Obese patients must ‘choose’ their language

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Media has an effect and plays a role in obesity in children. Picture: Supplied/ istock
Media has an effect and plays a role in obesity in children. Picture: Supplied/ istock

LIFESTYLE


Obese patients should be able to pick what language doctors use to refer to their excess weight, experts have said.

Many people find words such as ‘fat’, ‘chubby’ or ‘plus-size’ upsetting or offensive, a study undertaken in the UK has found.

Researchers suggested that GPs and other healthcare workers should make a “conscious effort” to ask patients prior to appointments what terms they prefer.

Many patients said more neutral language such as “overweight” or “body mass index” was less distressing.

A study by the University of Leeds and University College London examined the importance of language used by doctors, nurses and midwives when addressing overweight patients.

Some people dislike the term ‘fat’ because it is often associated with bullying in schools, leading to feelings of anger and disgust.
Dr Stuart William Flint

Nearly 3 000 adults, most of whom were overweight or obese, were asked what terms they preferred, and were questioned about their emotional response to different words.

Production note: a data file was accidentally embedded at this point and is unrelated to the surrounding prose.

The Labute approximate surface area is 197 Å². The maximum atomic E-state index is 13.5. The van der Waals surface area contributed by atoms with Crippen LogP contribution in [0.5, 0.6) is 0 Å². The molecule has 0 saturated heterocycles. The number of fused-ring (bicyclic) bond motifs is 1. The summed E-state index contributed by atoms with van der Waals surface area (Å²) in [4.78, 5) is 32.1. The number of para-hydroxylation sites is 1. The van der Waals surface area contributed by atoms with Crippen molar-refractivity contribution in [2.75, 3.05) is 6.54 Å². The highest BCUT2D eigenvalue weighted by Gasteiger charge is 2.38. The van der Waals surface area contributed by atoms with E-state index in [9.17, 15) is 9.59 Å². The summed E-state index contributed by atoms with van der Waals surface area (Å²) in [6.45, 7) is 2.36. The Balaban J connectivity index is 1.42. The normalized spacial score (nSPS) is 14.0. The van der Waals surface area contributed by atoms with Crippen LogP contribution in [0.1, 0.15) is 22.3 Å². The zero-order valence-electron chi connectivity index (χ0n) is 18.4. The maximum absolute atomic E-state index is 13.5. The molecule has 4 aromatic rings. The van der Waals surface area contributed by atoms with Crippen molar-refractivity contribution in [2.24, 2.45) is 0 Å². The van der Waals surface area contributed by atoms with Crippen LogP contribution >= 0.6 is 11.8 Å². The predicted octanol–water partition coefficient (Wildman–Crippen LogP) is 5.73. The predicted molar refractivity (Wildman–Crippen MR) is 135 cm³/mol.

Words including ‘chubby’, ‘superobese’ and ‘fat’ were found to provoke the highest feelings of sadness, disgust, contempt and anger. These emotions can undermine attempts to get patients to engage with weight loss programmes and may deter them from seeking medical support, experts said.

Read: #CoupleGoals improves weight loss

The authors of the study said that, if possible, healthcare professionals should ask patients for their “preferred weight-related terminology” before consultations.

Lead author, Dr Stuart William Flint from the University of Leeds, said: “The general message for healthcare professionals is to be more cautious about the terms they are using because it can have a detrimental impact.

“Patients should be asked what term they prefer to be used in the consultations where it is necessary to discuss weight. If you’re going to speak about weight management or weight, start by eliciting what the patient’s preferred terms are.

“There is no one-size-fits-all approach regarding which language to use. Some people may prefer ‘overweight’ or ‘obesity’.

Use of inappropriate language can have a negative impact on the patient-doctor relationship.
Dr Flint

“Some people dislike the term ‘fat’ because it is often associated with bullying in schools, leading to feelings of anger and disgust,” said Flint.

“It is important to ensure people are comfortable and at ease so that they will want to continue to engage in a positive fashion.”

Read: Even before Covid, SA was battling a huge danger: Obesity

Flint said that terms such as ‘tubby’, ‘chunky’ and ‘chubby’ have been “ingrained in society”, and provoke negative emotions.

“Use of inappropriate language can have a negative impact on the patient-doctor relationship. This not only has a negative impact on someone’s emotional and mental health, it can also deter them from seeking medical or healthcare support in the future,” he said. MailOnline


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